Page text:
Heat Wave in Southern Asia



Dried up lake in Chennai, India.

Elisa Ligero, Writer

Countries in Southern Asia, India and Pakistan started to reach record heat levels in this past month. This has had detrimental effects on the countries and millions living there. In April the temperature was the highest it has been since the records began, 122 years ago, with an average of 101 degrees Fahrenheit for the month of April (according to the Indian Meteorological Department).

Some states had damaged crops, closed schools, and warned residents to stay hydrated and indoors. In Pakistan, cities hit record highs of about 117 degrees Fahrenheit on Friday, April 29. According to Pakistan’s Meteorological Department, this was the “highest temperature recorded in any city in the Northern Hemisphere on that day.”

New Delhi residents collecting water from tanker truck. (GettyImages)

Out of both countries, India has been affected the most. Typically, they experience heat waves in the months of May and June but this year it began in March and is continuing into May. Temperatures are expected to improve moderately over the course of this week by a couple degrees.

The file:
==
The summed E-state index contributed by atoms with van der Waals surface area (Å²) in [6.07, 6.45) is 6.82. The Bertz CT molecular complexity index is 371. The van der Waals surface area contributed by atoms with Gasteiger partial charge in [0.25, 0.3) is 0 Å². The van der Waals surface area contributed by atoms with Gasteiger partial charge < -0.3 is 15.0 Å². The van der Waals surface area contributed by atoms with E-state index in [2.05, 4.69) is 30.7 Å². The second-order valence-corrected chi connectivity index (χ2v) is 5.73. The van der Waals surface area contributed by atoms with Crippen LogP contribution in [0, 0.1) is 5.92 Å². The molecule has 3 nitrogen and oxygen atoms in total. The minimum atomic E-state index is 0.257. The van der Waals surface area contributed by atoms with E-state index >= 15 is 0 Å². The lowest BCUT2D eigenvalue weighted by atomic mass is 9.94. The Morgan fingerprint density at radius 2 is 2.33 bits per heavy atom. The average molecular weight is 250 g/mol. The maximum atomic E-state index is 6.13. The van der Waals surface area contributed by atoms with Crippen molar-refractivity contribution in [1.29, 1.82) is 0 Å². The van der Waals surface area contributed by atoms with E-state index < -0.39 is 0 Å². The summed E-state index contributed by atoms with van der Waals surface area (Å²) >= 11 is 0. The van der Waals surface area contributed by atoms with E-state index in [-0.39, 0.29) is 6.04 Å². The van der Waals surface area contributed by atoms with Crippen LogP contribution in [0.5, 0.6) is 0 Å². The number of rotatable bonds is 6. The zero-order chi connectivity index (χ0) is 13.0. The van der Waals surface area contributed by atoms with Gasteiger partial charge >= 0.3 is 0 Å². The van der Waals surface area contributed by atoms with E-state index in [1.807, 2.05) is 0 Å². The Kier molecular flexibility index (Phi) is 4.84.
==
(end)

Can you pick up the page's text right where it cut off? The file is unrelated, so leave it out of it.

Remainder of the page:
In Punjab, India, known as a fertile plain of India where many of the agricultural fields lay, the temperature has effected workers and wheat yields. Gurvinder Singh, director of agriculture in Punjab, said, “because of the heatwave we’ve had a loss of more than 5 quintal (500 kilograms) per hectare of our April yield.”

Since workers cannot work in the heat, their families suffer as well because they aren’t able to provide as they did before. Not only that but schools closed as well, West Bengal’s Chief Minister Mamata Banerjee told reporters “children who have to traveled to school, many of them are getting nosebleeds, they can’t tolerate this heatwave.”

Some parts of India have a high demand for electricity, leading to a coal shortage which left millions without power for hours on end, everyday. The country had to cancel over 650 passenger trains in order for more cargo trains to refill coal at power plants.

Singh explained there was no plan they could make for future heat waves, and there is only so much they can do as of right now, which is “testing the limits of human survivability.”